Before I went to university, I read an article about “young adults” who had to endure the humiliation of returning home after they had graduated, because of the huge debts they had racked up while studying. They owed money in the thousands. I was staggered. Their plight made me think only one thing: what losers. There was no way that was going to be me.
That was six years ago. Now here I am, 25 years old, three years out of university and – oh the shame! – living off my parents. I earn money on a sporadic basis, but they pay for pretty much everything I do, eat and sit on, and I am unable to support myself in the way I had envisaged as an idealistic 19-year-old.
My parents are shelling out just over £600 a month for me. That’s not to mention what they’ve already spent on university, holidays, clothes. I have come away from university with the tiniest of debts compared to others I know, but, as a currently unemployed graduate, I am aware that I am eating away at the finances my parents once hoped they would be spending on themselves.
In the past five years there have been many surveys examining why young people are still living at home with their parents. They have recorded a growing number of 20- to 35-year-olds seemingly still unable to cope in the big wide world without help from “the bank of Mum and Dad” – one finds that a third of men in that age group are living with their parents – and the reasons range from debt and poor wages to convenience and laziness.
A 2005 corporate responsibility survey for the Prudential sheds some light on the sorry state of the personal finances of my generation – and there is some cause for alarm. Fifteen per cent of 18- to 24-year-olds thought an ISA was an iPod accessory, and one in ten thought it an energy drink. I know nothing about mortgages, am struggling with tax forms and actually don’t know how much my overdraft limit is.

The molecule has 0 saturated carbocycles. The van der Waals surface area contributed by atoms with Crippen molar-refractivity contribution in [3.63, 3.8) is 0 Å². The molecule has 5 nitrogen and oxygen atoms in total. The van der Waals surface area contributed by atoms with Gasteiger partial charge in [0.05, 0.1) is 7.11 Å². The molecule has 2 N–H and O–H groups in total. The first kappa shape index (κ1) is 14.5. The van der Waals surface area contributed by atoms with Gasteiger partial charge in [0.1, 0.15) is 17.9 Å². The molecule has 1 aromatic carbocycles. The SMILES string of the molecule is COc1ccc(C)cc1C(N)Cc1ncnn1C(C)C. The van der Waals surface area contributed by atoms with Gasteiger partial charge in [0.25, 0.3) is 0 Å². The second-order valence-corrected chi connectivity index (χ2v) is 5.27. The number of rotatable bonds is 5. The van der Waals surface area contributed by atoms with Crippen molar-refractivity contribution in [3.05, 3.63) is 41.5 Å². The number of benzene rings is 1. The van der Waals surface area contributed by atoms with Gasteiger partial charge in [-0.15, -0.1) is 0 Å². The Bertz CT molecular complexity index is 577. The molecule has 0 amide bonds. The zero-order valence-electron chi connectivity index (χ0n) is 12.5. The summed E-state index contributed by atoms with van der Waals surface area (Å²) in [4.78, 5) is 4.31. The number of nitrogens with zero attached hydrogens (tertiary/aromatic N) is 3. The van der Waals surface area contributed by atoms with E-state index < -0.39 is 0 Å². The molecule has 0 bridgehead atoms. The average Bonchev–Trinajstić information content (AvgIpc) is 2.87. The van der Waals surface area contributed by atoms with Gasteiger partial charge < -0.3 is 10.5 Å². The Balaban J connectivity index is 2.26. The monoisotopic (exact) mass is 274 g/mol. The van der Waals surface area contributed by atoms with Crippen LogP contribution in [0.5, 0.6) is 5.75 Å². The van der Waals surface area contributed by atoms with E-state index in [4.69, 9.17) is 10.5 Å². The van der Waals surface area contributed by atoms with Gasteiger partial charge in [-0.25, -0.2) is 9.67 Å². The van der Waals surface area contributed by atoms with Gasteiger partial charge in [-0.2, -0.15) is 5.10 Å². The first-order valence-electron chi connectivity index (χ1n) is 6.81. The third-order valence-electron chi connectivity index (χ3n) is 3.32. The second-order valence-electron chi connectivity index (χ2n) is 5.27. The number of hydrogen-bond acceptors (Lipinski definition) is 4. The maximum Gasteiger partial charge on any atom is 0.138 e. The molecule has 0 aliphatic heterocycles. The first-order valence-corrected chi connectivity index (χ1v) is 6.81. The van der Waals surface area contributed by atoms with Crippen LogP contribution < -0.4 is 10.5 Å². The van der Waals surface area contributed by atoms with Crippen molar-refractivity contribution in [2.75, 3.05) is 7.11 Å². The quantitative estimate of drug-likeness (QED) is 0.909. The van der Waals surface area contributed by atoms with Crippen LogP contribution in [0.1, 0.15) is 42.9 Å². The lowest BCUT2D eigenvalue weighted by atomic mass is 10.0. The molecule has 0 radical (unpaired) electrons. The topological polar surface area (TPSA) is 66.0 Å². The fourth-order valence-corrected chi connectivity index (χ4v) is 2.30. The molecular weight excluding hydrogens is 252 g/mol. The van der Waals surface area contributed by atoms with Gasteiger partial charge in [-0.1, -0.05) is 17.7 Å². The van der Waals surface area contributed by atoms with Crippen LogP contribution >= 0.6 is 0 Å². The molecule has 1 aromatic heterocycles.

Another survey identified the “kipper” phenomenon (Kids In Parents’ Pockets Eroding Retirement Savings). Catchy. It found that four out of ten parents were still helping their “adult” children, at a cost of £20bn a year.
Perhaps more worryingly, a survey by BBC2’s Money Programme found that one in seven parents who had an adult child at home had remortgaged or taken out a loan to help their offspring.
I’m in a similar position to most of my friends. Some have plans and are saving up for a flat, while others are still paying off debts from university and questioning their career choices. To a large extent these are all things that are being done at the expense of our parents’ ability to enjoy their retirement.
Last year, Reform published a report entitled Class of 2006: a lifebelt for the ipod generation. That’s not an Apple iPod, it’s an IPOD that stands for “Insecure, Pressured, Overtaxed and Debt-ridden”. The report described the “carefree baby-boomer generation” as increasingly living life like teenagers.
Well, isn’t that supposed to be what you do once the children have grown up? The report’s prediction that my generation will shoulder a 48 per cent tax burden is not something I look forward to. For now, though, we young adults still in the nest could ask ourselves: do I really need that iPod, those skinny jeans, the nights out, the holidays? The answer, for now, must be: No, not really.